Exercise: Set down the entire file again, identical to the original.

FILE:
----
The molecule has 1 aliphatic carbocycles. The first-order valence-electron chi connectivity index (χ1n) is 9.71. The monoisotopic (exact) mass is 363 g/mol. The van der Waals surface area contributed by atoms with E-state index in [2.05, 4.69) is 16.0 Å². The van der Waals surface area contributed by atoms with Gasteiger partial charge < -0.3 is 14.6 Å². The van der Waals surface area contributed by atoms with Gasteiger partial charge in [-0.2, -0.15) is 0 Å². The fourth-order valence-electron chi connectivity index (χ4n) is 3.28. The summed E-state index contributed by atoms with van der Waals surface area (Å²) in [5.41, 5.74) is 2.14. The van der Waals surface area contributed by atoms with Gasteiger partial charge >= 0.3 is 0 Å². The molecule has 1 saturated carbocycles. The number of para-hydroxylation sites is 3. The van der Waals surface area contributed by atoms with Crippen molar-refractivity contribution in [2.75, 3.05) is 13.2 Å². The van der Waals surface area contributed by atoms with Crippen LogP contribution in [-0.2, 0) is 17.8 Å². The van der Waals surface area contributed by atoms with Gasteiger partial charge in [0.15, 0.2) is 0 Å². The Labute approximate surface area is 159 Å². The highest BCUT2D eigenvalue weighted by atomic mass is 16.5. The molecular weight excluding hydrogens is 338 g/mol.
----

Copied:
The molecule has 1 aliphatic carbocycles. The first-order valence-electron chi connectivity index (χ1n) is 9.71. The monoisotopic (exact) mass is 363 g/mol. The van der Waals surface area contributed by atoms with E-state index in [2.05, 4.69) is 16.0 Å². The van der Waals surface area contributed by atoms with Gasteiger partial charge < -0.3 is 14.6 Å². The van der Waals surface area contributed by atoms with Gasteiger partial charge in [-0.2, -0.15) is 0 Å². The fourth-order valence-electron chi connectivity index (χ4n) is 3.28. The summed E-state index contributed by atoms with van der Waals surface area (Å²) in [5.41, 5.74) is 2.14. The van der Waals surface area contributed by atoms with Gasteiger partial charge >= 0.3 is 0 Å². The molecule has 1 saturated carbocycles. The number of para-hydroxylation sites is 3. The van der Waals surface area contributed by atoms with Crippen molar-refractivity contribution in [2.75, 3.05) is 13.2 Å². The van der Waals surface area contributed by atoms with Crippen LogP contribution in [-0.2, 0) is 17.8 Å². The van der Waals surface area contributed by atoms with Gasteiger partial charge in [0.15, 0.2) is 0 Å². The Labute approximate surface area is 159 Å². The highest BCUT2D eigenvalue weighted by atomic mass is 16.5. The molecular weight excluding hydrogens is 338 g/mol.